« on: April 28, 2013, 09:48:47 AM »
I bought my 5D3 for 2499$ from BVI. It took 2 weeks to ship, but patience paid off as it was brand new in the box.
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No IS + F/1.8 = No replacement for 135L.
So the IQ of a lens would be great if it had IS and 1.8? I am sure that someone like you knows that there is much more to a lens: Corner sharpness, build quality, hard stops, Bokah, fall off, sharpness at f2 etc etc. Besides 1.8 or 2 does not make much difference in real life photography.
I use mine for non-critical stuff, Like ebay photos, vacation photos and personal stuff. When I do use it for clients it's usually at F/8 so no-one could tell. It's a great lens if your using flash...
f8 - that's the key to optimising results from this lens.
All our Building Panoramics pictures that have been shot with this lens are at f8.
Even so, it still has to be king of versatility.
Why would a professional photographer use a point & shoot as a backup? If I'm shooting a wedding with a 5D3 as primary equipment, what would a point & shoot do for me if I have a problem with the DSLR?
If I'm a photojournalist with a DSLR and a 16-35 or 70-200, what would I do with a point & shoot?
Other than the OS (Canon IS), I don't see the sigma being a challenger of any sort.
Who knows, though?
The Canon design is an ancient design with blurry corners and a blurry mid-frame. It's not a top of the line lens. It also has severe issues with purple fringing that's very poorly controlled, and as a long lens , lacking image stabilization means if you're just shooting an event or you're wasting 1-2 stops of light just to counteract camera shake without making your subject any sharper.
Here's a comparison between the 135mm f/2.0 and a much sharper lens:
f/1.8 also makes a difference is subject isolation, and also reduces noise too.
Everyone was saying that you couldn't improve on the 35mm f/1.4 before and look what happened. The problem is that people assume a "good" lens can't be replaced by something that is earth shatteringly better.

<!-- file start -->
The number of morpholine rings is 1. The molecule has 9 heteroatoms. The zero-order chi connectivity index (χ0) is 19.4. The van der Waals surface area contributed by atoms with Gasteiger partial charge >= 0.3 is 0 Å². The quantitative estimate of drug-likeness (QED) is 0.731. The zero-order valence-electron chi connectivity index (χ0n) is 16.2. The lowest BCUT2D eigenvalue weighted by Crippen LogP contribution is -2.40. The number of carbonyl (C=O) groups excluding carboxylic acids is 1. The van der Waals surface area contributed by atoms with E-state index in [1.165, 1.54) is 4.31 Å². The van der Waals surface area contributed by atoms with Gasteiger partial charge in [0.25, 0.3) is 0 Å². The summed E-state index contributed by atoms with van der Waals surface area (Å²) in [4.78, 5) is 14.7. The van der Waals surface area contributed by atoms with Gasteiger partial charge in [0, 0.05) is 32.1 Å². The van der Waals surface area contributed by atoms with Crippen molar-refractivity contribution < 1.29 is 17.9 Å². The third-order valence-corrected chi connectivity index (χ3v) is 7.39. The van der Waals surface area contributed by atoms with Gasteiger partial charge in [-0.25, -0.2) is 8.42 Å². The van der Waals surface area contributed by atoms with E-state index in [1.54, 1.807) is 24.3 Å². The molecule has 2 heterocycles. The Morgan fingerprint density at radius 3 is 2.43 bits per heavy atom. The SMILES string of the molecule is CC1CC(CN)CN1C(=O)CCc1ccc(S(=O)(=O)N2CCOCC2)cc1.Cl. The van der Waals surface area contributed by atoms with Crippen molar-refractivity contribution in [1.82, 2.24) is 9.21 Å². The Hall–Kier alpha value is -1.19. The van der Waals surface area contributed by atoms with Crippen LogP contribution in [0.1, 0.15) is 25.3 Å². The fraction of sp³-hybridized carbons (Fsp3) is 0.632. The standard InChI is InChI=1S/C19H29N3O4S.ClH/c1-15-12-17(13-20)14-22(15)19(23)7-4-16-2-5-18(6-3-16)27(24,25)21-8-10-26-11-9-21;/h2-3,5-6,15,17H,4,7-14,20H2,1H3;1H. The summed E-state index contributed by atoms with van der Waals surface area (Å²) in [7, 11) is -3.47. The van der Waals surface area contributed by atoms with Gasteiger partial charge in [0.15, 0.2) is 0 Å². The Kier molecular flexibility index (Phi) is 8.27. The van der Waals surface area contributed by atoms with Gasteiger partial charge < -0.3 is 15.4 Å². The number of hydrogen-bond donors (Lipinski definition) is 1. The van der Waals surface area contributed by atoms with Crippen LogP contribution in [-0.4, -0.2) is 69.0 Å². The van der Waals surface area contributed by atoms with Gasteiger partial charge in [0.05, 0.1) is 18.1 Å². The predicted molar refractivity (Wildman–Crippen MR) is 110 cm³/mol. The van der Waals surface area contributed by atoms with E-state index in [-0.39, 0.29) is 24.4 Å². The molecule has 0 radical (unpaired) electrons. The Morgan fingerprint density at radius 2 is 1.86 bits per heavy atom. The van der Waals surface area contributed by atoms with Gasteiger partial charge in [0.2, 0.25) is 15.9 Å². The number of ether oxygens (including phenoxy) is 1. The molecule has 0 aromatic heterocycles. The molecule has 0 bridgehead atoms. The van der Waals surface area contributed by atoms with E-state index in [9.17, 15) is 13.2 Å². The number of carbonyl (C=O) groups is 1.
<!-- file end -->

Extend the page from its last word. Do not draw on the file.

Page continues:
Right because comparing a 7000$ dollar White-tele to a Sub-1000$ lens is a fair comparison.
Wow really? Ok. Here's a $750 Sigma 105mm Macro lens compared to the $1200 135mm L. That's 2/3rds the price of the Canon 135mm L, it's a cheaper lens that blows the Canon lens out of the water with no hint of blurry corners or a blurry mid frame. And it has Image Stabilization. I think that's more than a fair comparison.
http://www.the-digital-picture.com/Reviews/ISO-12233-Sample-Crops.aspx?Lens=790&Sample=0&FLI=0&API=0&LensComp=108&CameraComp=453&SampleComp=0&FLIComp=0&APIComp=0All these incessant arguments about "IQ", when most people here will never approach the limits of the lenses they have!
Before anybody is allowed to post a lens IQ, colour, rendering, etc comment they should be forced to go see the conditions they are tested in. Bench tests are so far removed from real world use now most of this stuff is irrelevant. If you are using AF then that will have a far greater affect on the sharpness of your images than pretty much anything, assuming you are using two or three times the focal length as a shutter speed, you are on a very heavy tripod, working at one optimal aperture etc etc.
If you are not printing above 20" regularly, if you are using AF, if you are not using a tripod, if you are shooting in anything less than good contrasty light, if you are not shooting wide open, or stopped down, forget bench test resolution figures, they mean nothing.
Oh, and if you want a real dose of reality, ask yourself how this lady does most of this work with a 5D MkII and a 50 f1.8! http://tamarlevine.com/
P.S. After the debacle of Sigma's incompatibility issues, and more importantly, their refusal to stand behind their products and re-chip every single affected lens, I for one, will never buy a Sigma lens regardless of price, features or perceived value. I had a good friend who laughed at me when I got my 16-35 and 24-70, he said his six Sigma lenses cost less, I still use mine and they are worth pretty much what I paid for them ten years ago, his stopped working on his digital bodies and were scrap.
So you're saying that nobody will notice 3.5 stops of noise? Because that's what the addition of image stabilization wil give you when shooting an event. You know those indoor things with very low light where especially with a 135mm you have tons of unessesary shutter speed to compensate for camera shake. I guess everyone should just be shooting at iso 4800 instead of 400, because that's what you're saying doesn't matter. There's no difference after all. Yep. None. /sarcasm
How about subjects moving towards the camera, off-center, shooting sub f/2.8 and that will make the 5d2/6D sweat.
+1 ... Try shooting a two year old kid running about ... The shots in focus will be great, but they'll be a minor percentage of the total shots made.
Yeah, I do that all the time.
I found that percentage of fails was very high with 5d mark III.
Of course 6D is a bit worse, but for all practical purposes I could use either one and expect similar low percentage of in focus pics, and few keepers per each session...